Manufacturer's Suggested Retail Price (MSRP), also known as "sticker" price, is a recommended selling price that automakers give a new car that is above the invoice price paid by the dealer. It is a price that does not include any options that can be added to a particular car style. When shown as a range, the prices are starting MSRPs, without options, for multiple styles for that model.
This price range reflects the Kelley Blue Book Suggested Retail value for all trim levels, but not necessarily all available options.
The Kelley Blue Book Suggested Retail value represents the amount an auto dealer might ask for a specific vehicle; the actual sale price will vary. A vehicle's popularity, condition, warranty, color and local market conditions are factors involved in determining a final price. The retail value is not a trade-in or private party value.
The Suggested Retail value assumes that the vehicle has been fully reconditioned and has a clean title history. The Suggested Retail value also allows for advertising, sales commissions, insurance and other costs of doing business as a dealer. Most vehicles offered at this price have passed an inspection, and some may carry a warranty. Vehicle mileage is assumed to be normal or below normal.
Best Bets get above-average mpg, class-average or better reliability, class-average or better crash-test ratings, and our recommendation.
By Jim Flammang
December 2, 2001
Vehicle Overview Unlike most Ferrari models, past and present, the 456M GT is a 2+2 berlinetta coupe, which means it has a snug two-place rear seat in addition to the customary front buckets. As the company puts it, this is the evolution of a very popular concept amongst Ferrari clients who want a real Ferrari with the practicality of rear seats for two additional passengers. In contrast to the mid-engine 360 Modena, Ferraris least costly model that is equipped with a V-8 behind the seats, the 456M GT has a V-12 engine mounted up front. The list price for the 456M GT is $226,975, while the automatic-transmission GTA goes for $232,170. That makes the 456M Ferraris most expensive model in the U.S. market at least until the 550 Barchetta goes on sale in spring 2001.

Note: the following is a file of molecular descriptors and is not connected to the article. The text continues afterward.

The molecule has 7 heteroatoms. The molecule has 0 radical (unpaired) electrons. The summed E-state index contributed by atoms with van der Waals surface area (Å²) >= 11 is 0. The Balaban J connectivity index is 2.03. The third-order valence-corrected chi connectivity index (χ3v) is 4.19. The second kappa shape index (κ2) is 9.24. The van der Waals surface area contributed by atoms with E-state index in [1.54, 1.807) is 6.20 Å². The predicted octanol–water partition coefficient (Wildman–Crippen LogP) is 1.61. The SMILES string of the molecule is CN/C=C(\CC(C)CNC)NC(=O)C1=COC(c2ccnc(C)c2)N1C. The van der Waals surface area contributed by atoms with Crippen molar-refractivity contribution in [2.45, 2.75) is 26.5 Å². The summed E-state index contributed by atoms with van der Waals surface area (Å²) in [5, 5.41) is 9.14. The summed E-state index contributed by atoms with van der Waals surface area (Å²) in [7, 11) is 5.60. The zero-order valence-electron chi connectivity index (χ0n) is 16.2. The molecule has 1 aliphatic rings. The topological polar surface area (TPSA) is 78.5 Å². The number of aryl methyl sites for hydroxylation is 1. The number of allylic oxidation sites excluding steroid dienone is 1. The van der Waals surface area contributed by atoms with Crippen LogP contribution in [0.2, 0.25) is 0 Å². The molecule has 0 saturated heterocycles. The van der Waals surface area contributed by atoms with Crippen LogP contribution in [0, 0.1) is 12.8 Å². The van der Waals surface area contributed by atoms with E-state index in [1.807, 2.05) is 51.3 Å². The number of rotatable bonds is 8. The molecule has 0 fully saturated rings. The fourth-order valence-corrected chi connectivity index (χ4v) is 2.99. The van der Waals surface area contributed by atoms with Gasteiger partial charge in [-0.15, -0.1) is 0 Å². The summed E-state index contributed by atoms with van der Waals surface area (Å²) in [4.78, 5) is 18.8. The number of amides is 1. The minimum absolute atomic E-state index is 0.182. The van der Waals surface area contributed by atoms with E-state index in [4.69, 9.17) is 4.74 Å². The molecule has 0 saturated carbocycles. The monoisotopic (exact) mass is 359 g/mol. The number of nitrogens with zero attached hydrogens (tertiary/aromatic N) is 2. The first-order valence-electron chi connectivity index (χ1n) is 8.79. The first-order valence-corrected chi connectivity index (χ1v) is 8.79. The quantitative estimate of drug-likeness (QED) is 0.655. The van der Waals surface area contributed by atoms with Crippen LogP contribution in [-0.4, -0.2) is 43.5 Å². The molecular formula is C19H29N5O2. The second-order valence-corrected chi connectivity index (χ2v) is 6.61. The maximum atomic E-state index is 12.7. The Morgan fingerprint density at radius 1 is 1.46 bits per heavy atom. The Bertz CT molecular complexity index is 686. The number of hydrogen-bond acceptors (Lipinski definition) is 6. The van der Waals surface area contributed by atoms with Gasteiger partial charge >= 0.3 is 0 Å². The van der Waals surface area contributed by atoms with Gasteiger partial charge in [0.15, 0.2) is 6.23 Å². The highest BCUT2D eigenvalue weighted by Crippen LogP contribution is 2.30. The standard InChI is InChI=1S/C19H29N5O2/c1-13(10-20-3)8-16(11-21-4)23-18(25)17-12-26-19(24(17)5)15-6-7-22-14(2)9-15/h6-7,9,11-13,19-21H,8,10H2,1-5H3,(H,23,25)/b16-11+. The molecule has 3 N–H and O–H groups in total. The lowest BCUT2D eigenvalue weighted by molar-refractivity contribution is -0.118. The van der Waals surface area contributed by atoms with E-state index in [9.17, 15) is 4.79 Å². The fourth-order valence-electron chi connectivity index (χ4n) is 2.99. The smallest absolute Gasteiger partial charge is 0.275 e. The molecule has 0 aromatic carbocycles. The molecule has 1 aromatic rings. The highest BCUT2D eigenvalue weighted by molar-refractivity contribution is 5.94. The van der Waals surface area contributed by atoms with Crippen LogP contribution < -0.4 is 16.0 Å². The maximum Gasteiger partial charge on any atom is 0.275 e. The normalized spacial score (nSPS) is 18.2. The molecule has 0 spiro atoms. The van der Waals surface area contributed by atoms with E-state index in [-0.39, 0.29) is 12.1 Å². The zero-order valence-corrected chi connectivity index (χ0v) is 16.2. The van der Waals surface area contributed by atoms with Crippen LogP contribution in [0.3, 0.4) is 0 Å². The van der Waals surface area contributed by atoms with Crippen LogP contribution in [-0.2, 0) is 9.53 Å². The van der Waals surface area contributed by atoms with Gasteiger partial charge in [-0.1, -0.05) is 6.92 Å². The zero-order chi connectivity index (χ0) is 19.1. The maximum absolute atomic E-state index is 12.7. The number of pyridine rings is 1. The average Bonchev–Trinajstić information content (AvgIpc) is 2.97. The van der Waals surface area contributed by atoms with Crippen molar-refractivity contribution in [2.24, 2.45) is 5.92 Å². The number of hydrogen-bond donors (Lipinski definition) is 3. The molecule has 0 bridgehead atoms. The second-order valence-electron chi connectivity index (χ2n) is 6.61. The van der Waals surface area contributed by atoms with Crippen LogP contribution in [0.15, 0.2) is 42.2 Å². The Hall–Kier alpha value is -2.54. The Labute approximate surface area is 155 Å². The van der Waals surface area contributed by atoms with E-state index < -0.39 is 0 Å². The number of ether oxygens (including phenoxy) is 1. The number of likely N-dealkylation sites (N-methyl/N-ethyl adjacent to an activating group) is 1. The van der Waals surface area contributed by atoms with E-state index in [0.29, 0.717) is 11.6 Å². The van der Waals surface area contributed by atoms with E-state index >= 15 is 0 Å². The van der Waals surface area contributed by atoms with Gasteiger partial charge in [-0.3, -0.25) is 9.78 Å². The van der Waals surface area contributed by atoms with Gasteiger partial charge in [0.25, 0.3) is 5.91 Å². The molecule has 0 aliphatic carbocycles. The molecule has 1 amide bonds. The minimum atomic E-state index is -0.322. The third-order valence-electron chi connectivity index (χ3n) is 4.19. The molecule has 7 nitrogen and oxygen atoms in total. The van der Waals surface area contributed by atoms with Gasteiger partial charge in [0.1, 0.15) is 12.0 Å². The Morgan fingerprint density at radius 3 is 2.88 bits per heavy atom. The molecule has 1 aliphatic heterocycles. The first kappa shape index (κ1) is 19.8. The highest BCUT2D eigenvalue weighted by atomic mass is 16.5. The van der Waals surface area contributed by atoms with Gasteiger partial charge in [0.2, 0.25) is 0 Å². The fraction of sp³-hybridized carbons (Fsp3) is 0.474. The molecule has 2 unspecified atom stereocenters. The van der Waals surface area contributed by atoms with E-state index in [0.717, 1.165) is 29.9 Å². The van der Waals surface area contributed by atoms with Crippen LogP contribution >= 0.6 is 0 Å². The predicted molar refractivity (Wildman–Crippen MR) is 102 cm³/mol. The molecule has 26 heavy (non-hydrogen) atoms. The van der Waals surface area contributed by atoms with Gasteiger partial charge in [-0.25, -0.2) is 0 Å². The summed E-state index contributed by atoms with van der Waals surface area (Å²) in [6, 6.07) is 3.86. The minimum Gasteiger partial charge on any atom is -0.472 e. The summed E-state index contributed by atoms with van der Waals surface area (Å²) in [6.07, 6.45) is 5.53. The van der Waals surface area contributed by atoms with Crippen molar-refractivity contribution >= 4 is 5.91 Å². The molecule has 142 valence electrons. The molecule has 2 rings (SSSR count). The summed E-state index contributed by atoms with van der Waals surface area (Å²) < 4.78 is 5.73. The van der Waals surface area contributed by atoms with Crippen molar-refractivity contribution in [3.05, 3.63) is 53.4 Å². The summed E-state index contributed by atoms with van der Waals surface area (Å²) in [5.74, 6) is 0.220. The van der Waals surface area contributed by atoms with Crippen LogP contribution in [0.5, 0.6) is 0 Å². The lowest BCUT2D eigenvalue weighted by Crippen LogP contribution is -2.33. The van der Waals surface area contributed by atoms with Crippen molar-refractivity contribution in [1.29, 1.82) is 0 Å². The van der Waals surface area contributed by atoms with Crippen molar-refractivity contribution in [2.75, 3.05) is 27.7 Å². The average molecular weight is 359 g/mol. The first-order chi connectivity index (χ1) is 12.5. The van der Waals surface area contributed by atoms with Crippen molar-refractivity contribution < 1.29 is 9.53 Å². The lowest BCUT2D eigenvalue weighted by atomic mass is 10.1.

Ferrari sold about 4,000 cars worldwide during 2000, the companys eighth year of increased sales. More than 1,000 went to North America, with California accounting for 22 percent of sales. Plans for 2001 are identical, with no more than 4,000 cars expected to go out the door.
Exterior Berlinetta translates to little sedan, which is the Italian way of describing what Americans call a two-door coupe. Like other Ferrari models, the 456M GT was styled by Pininfarina, a legendary Italian design studio thats been responsible for many illustrious models in the companys history.
About a foot longer than the 360 Modena, the 456M GT measures 187 inches overall. Body lines are softer than those of other Ferrari models, coupled with a cross-hatch grille and large bodyside scallops. The cars classic look is accentuated by its long-hood and short-deck profile. Body panels are constructed of aluminum, the chassis is made of steel, and the hood is carbon fiber.
Interior Ferrari fans are accustomed to sitting in snug buckets, held securely and ready to enjoy a spirited driving experience even if that experience happens to take place on a crowded urban expressway. Gaining access to the backseat is made easier because the front passenger seat automatically slides forward when its backrest is tilted. But dont expect an abundance of space back there.
Under the Hood With 442 horsepower, the 5.5-liter V-12 is the same size as but less powerful than the engine installed in the 550 Maranello. A six-speed manual in the GT model or an optional five-speed automatic for the GTA are the only two transmissions available. The automatic transmission was developed specifically for the 456M.